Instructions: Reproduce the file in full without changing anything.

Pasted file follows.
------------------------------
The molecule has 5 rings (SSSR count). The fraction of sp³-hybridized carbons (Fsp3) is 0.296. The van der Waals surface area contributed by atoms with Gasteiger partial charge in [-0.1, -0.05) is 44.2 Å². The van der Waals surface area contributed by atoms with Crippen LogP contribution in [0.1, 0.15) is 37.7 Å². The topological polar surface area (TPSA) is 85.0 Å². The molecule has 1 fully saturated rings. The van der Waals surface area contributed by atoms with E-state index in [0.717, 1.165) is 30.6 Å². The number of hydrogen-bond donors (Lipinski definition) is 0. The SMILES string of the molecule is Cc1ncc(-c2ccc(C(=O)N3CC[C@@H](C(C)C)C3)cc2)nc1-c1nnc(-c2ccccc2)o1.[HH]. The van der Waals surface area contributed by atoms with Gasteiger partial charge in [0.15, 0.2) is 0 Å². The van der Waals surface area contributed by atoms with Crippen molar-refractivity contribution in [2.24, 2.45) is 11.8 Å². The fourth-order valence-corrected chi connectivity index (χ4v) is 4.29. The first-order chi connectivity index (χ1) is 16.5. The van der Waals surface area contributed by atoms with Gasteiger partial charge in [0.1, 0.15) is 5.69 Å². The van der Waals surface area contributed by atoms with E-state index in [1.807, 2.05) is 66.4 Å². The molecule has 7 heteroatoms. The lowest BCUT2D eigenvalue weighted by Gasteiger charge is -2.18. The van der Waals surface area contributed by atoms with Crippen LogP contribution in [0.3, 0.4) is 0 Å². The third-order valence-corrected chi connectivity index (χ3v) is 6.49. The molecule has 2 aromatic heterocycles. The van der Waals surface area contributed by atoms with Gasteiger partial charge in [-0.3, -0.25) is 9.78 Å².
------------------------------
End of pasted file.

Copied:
The molecule has 5 rings (SSSR count). The fraction of sp³-hybridized carbons (Fsp3) is 0.296. The van der Waals surface area contributed by atoms with Gasteiger partial charge in [-0.1, -0.05) is 44.2 Å². The van der Waals surface area contributed by atoms with Crippen LogP contribution in [0.1, 0.15) is 37.7 Å². The topological polar surface area (TPSA) is 85.0 Å². The molecule has 1 fully saturated rings. The van der Waals surface area contributed by atoms with E-state index in [0.717, 1.165) is 30.6 Å². The number of hydrogen-bond donors (Lipinski definition) is 0. The SMILES string of the molecule is Cc1ncc(-c2ccc(C(=O)N3CC[C@@H](C(C)C)C3)cc2)nc1-c1nnc(-c2ccccc2)o1.[HH]. The van der Waals surface area contributed by atoms with Gasteiger partial charge in [0.15, 0.2) is 0 Å². The van der Waals surface area contributed by atoms with Crippen molar-refractivity contribution in [2.24, 2.45) is 11.8 Å². The fourth-order valence-corrected chi connectivity index (χ4v) is 4.29. The first-order chi connectivity index (χ1) is 16.5. The van der Waals surface area contributed by atoms with Gasteiger partial charge in [0.1, 0.15) is 5.69 Å². The van der Waals surface area contributed by atoms with E-state index in [1.807, 2.05) is 66.4 Å². The molecule has 7 heteroatoms. The lowest BCUT2D eigenvalue weighted by Gasteiger charge is -2.18. The van der Waals surface area contributed by atoms with Crippen LogP contribution in [0.3, 0.4) is 0 Å². The third-order valence-corrected chi connectivity index (χ3v) is 6.49. The molecule has 2 aromatic heterocycles. The van der Waals surface area contributed by atoms with Gasteiger partial charge in [-0.3, -0.25) is 9.78 Å².